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Massive Yet Tiny (TM) Engine?

  1. Dec 28, 2006 #1
    Hi Folks,

    I've been enjoying the time off work for the holidays, and trying not to think about engineering and stuff... but once it becomes a way of life it is hard to stay away from it. I just found the following on the "Massive Yet Tiny (MYT)-TM" engine. I am only now starting to look over this whole page, but I am wondering if anyone else has run across it and if they have found any flaws in either the analytical model or the figures that describe this patented device?


    It seems to good to be true, and that always raises flags. But I have read a claim that it has been run on a calibration dyno to verify its torque output. Anyone know anything? Thanks,

  2. jcsd
  3. Jan 13, 2009 #2
  4. Jan 14, 2009 #3
    If it seems too good to be true, it probably is. There is no free lunch.

    The presentation is rather vague, but there is quite a bit of start-stop motion, pistons advancing to a position, stopping, and then advancing again. One has to ask what holds them only to allow them to advance again? The mechanism that would allow this seems likely to be prone to mechanical failures, so again, there is no free lunch.

    Don't spend your lunch money on stock in this venture.
  5. Jan 14, 2009 #4


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    It's not outright snake oil - it's not claiming perpetual motion or >100% efficency.
    It takes some ideas from the Wankel engine and Deltic diesel - but is likely to have the same problems in practice as they do, complexity, lubrication, wear and precision etc.
  6. Dec 17, 2009 #5
    Anyone heard anymore about this?
  7. Dec 17, 2009 #6


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    There is actually another thread about this somewhere nearby.
  8. Dec 17, 2009 #7
    ooer, anyone got a link? Ill try searching again.
  9. Dec 18, 2009 #8
    I like the design. It's cute. But the problem is that the new orientation of the pistons causes a whole new slew of problems. You have rings that get no lubrication because both sides are exposed to combustion. The pistons connect to their linkages through the cylinder wall which provides a place for leakage and leak-by. These are not insurmountable problems, but we've had 100 years to fix the similar problems on conventional engines. Since we already have cheap conventional engines and we don't have 100 years the MYT engine has to be better and cheaper in a very short period of time and with only a small amount of money for R&D otherwise regardless of it's potential it will fail.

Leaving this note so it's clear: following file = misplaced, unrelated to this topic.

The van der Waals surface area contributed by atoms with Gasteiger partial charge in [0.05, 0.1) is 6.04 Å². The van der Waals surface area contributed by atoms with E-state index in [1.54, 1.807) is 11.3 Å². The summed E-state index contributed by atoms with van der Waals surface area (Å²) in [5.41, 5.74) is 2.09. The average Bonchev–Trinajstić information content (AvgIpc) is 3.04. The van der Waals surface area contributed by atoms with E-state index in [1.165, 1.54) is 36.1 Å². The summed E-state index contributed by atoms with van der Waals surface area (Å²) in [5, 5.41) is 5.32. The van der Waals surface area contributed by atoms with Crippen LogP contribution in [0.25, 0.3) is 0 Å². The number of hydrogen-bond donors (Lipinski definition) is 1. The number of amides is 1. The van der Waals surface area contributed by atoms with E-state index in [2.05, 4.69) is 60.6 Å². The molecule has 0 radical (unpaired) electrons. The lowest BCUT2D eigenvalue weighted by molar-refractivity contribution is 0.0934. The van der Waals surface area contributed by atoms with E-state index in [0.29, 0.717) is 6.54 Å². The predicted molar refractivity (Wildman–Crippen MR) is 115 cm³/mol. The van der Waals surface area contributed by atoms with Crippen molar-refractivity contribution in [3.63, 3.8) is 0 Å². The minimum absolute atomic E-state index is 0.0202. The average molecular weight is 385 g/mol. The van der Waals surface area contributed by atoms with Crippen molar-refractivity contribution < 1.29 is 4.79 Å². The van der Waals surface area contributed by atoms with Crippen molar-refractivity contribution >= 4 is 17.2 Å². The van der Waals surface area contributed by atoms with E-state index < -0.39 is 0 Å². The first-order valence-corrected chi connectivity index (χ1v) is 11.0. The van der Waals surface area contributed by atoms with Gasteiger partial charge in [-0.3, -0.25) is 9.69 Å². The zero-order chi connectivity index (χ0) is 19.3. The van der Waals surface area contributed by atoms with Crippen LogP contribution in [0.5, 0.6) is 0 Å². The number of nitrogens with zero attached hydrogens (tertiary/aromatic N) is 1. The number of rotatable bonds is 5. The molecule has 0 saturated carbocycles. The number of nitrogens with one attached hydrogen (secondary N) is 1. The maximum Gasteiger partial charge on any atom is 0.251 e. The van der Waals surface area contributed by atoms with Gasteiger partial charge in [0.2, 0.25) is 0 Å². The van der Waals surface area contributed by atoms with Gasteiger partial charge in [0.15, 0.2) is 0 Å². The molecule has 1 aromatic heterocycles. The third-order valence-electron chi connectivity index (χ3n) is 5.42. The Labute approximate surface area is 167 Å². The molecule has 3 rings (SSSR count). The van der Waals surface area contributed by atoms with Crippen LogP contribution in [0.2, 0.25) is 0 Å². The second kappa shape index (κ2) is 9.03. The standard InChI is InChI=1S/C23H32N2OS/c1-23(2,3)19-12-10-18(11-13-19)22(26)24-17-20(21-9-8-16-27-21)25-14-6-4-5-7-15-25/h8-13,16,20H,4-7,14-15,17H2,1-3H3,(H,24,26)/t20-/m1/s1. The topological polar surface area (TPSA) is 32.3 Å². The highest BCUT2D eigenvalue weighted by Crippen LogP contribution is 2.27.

10. Dec 18, 2009 #9

    Some good points. Prompted me to take a closer look at the (very detailed) patent drawings at;


    The rings (# 70 in FIG_14) would not actually be "rings" - more like ~330 degree crescents. They could be oiler type "rings" supplied through gallies machined in the rotor/piston. (Note: FIG_14 appears to me to be incorrectly drawn. If (for example) the ring is mounted on the piston which is part of the rotor (69) on the right, then you should be able to see the ~30 degrees of the ring which is covered by the left rotor (68) in the figure.)

    A question arises here - what about the oil pressure/flow as an oiler ring passes the inlet and outlet ports? An oiler ring perforated in this location would spray oil into the intake and exhaust ports. A ring which is not perforated at the apex to prevent the above, would wear out sooner.

    Gallies would also need to be machined in the rotors to supply the ring (76) in the annular grooves (68c & 69c) between the rotors and the rings (77) in the annular grooves (68d & 69d) between each rotor and the central section and end cover (52 & 53). These three rings (which complete the seal of the toroidial cylinder) are not so problematic.

  11. Dec 18, 2009 #10
    Hmm... Would work great if you throw some two stroke oil in the gas. Come to think of it, don't two strokes run the rings across the exhaust port? Maybe this isn't such a far fetched idea. Running off a good slick diesel It might work without oilers. Still need oil for the rotors, but that's not insurmountable. Sure hope we see this one again.

    But again, it still has 100 years of catching up to do in a very short period of time.

    The thing that really has me worried is that we have yet to see a running prototype. No running on compressed air does not count. The idea seems sound but if they either haven't been able to get it to run or have problems so severe that they cannot display it yet then it may already be a lost cause.
    Last edited: Dec 18, 2009
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